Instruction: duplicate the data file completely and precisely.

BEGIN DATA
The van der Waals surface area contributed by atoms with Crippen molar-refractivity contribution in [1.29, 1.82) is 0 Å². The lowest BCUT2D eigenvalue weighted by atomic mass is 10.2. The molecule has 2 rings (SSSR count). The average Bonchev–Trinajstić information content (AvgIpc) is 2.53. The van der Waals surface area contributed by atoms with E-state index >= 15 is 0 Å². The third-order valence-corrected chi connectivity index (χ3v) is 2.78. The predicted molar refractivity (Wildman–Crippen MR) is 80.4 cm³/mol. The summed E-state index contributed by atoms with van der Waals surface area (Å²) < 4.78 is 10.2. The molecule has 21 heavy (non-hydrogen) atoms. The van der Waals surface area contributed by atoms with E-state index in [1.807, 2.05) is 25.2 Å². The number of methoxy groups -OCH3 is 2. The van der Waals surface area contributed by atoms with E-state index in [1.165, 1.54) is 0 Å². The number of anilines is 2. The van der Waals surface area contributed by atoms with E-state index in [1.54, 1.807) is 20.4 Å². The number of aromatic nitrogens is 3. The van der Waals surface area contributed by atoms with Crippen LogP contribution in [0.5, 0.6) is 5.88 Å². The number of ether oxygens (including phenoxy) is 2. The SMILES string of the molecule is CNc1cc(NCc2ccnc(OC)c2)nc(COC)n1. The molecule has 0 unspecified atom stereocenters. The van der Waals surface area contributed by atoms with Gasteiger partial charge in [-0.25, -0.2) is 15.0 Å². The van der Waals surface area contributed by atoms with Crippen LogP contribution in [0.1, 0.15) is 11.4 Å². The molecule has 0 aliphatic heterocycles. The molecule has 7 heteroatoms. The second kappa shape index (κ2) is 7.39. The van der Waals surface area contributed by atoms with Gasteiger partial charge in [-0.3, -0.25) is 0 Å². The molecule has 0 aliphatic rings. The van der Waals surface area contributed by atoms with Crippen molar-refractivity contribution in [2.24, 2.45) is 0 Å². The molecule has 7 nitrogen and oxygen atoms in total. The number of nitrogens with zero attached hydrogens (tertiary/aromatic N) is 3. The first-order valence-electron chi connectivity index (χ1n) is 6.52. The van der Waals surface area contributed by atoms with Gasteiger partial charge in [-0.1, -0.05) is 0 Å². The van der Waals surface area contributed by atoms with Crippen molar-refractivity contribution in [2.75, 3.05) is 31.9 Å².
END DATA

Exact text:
The van der Waals surface area contributed by atoms with Crippen molar-refractivity contribution in [1.29, 1.82) is 0 Å². The lowest BCUT2D eigenvalue weighted by atomic mass is 10.2. The molecule has 2 rings (SSSR count). The average Bonchev–Trinajstić information content (AvgIpc) is 2.53. The van der Waals surface area contributed by atoms with E-state index >= 15 is 0 Å². The third-order valence-corrected chi connectivity index (χ3v) is 2.78. The predicted molar refractivity (Wildman–Crippen MR) is 80.4 cm³/mol. The summed E-state index contributed by atoms with van der Waals surface area (Å²) < 4.78 is 10.2. The molecule has 21 heavy (non-hydrogen) atoms. The van der Waals surface area contributed by atoms with E-state index in [1.807, 2.05) is 25.2 Å². The number of methoxy groups -OCH3 is 2. The van der Waals surface area contributed by atoms with E-state index in [1.165, 1.54) is 0 Å². The number of anilines is 2. The van der Waals surface area contributed by atoms with E-state index in [1.54, 1.807) is 20.4 Å². The number of aromatic nitrogens is 3. The van der Waals surface area contributed by atoms with Crippen LogP contribution in [0.5, 0.6) is 5.88 Å². The number of ether oxygens (including phenoxy) is 2. The SMILES string of the molecule is CNc1cc(NCc2ccnc(OC)c2)nc(COC)n1. The molecule has 0 unspecified atom stereocenters. The van der Waals surface area contributed by atoms with Gasteiger partial charge in [-0.25, -0.2) is 15.0 Å². The van der Waals surface area contributed by atoms with Crippen LogP contribution in [0.1, 0.15) is 11.4 Å². The molecule has 0 aliphatic heterocycles. The molecule has 7 heteroatoms. The second kappa shape index (κ2) is 7.39. The van der Waals surface area contributed by atoms with Gasteiger partial charge in [-0.3, -0.25) is 0 Å². The molecule has 0 aliphatic rings. The van der Waals surface area contributed by atoms with Crippen molar-refractivity contribution in [2.24, 2.45) is 0 Å². The molecule has 7 nitrogen and oxygen atoms in total. The number of nitrogens with zero attached hydrogens (tertiary/aromatic N) is 3. The first-order valence-electron chi connectivity index (χ1n) is 6.52. The van der Waals surface area contributed by atoms with Gasteiger partial charge in [-0.1, -0.05) is 0 Å². The van der Waals surface area contributed by atoms with Crippen molar-refractivity contribution in [2.75, 3.05) is 31.9 Å².